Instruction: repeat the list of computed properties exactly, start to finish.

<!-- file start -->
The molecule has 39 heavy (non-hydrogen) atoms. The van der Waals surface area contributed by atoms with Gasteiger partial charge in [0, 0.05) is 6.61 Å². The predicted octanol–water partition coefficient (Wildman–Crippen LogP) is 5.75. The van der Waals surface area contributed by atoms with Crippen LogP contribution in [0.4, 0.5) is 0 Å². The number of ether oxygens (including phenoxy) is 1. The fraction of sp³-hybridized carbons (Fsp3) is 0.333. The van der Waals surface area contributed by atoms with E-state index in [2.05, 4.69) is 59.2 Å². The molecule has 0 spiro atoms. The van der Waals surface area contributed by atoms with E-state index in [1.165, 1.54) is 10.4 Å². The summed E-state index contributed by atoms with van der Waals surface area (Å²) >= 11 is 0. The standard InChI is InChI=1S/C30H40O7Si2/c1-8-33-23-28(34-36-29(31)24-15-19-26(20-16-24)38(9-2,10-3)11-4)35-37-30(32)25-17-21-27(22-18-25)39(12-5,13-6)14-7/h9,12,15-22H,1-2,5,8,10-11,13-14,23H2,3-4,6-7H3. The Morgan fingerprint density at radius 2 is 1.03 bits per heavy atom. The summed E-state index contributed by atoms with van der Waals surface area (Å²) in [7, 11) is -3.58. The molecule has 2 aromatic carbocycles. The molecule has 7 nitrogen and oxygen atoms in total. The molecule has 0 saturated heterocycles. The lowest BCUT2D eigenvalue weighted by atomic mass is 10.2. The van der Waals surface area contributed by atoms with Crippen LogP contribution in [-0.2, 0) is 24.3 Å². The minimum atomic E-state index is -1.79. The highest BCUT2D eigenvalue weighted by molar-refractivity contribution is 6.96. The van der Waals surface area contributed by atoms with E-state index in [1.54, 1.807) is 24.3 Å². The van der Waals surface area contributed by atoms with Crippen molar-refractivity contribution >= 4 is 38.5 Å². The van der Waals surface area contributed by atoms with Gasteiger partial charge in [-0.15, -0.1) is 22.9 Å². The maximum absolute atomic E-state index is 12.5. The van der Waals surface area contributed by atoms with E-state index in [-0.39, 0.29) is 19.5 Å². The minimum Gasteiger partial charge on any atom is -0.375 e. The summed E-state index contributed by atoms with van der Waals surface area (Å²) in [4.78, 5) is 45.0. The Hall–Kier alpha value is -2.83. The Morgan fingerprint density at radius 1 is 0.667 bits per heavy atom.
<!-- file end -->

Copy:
The molecule has 39 heavy (non-hydrogen) atoms. The van der Waals surface area contributed by atoms with Gasteiger partial charge in [0, 0.05) is 6.61 Å². The predicted octanol–water partition coefficient (Wildman–Crippen LogP) is 5.75. The van der Waals surface area contributed by atoms with Crippen LogP contribution in [0.4, 0.5) is 0 Å². The number of ether oxygens (including phenoxy) is 1. The fraction of sp³-hybridized carbons (Fsp3) is 0.333. The van der Waals surface area contributed by atoms with E-state index in [2.05, 4.69) is 59.2 Å². The molecule has 0 spiro atoms. The van der Waals surface area contributed by atoms with E-state index in [1.165, 1.54) is 10.4 Å². The summed E-state index contributed by atoms with van der Waals surface area (Å²) >= 11 is 0. The standard InChI is InChI=1S/C30H40O7Si2/c1-8-33-23-28(34-36-29(31)24-15-19-26(20-16-24)38(9-2,10-3)11-4)35-37-30(32)25-17-21-27(22-18-25)39(12-5,13-6)14-7/h9,12,15-22H,1-2,5,8,10-11,13-14,23H2,3-4,6-7H3. The Morgan fingerprint density at radius 2 is 1.03 bits per heavy atom. The summed E-state index contributed by atoms with van der Waals surface area (Å²) in [7, 11) is -3.58. The molecule has 2 aromatic carbocycles. The molecule has 7 nitrogen and oxygen atoms in total. The molecule has 0 saturated heterocycles. The lowest BCUT2D eigenvalue weighted by atomic mass is 10.2. The van der Waals surface area contributed by atoms with Crippen LogP contribution in [-0.2, 0) is 24.3 Å². The minimum atomic E-state index is -1.79. The highest BCUT2D eigenvalue weighted by molar-refractivity contribution is 6.96. The van der Waals surface area contributed by atoms with E-state index in [1.54, 1.807) is 24.3 Å². The van der Waals surface area contributed by atoms with Crippen molar-refractivity contribution >= 4 is 38.5 Å². The van der Waals surface area contributed by atoms with Gasteiger partial charge in [-0.15, -0.1) is 22.9 Å². The maximum absolute atomic E-state index is 12.5. The van der Waals surface area contributed by atoms with E-state index in [-0.39, 0.29) is 19.5 Å². The minimum Gasteiger partial charge on any atom is -0.375 e. The summed E-state index contributed by atoms with van der Waals surface area (Å²) in [4.78, 5) is 45.0. The Hall–Kier alpha value is -2.83. The Morgan fingerprint density at radius 1 is 0.667 bits per heavy atom.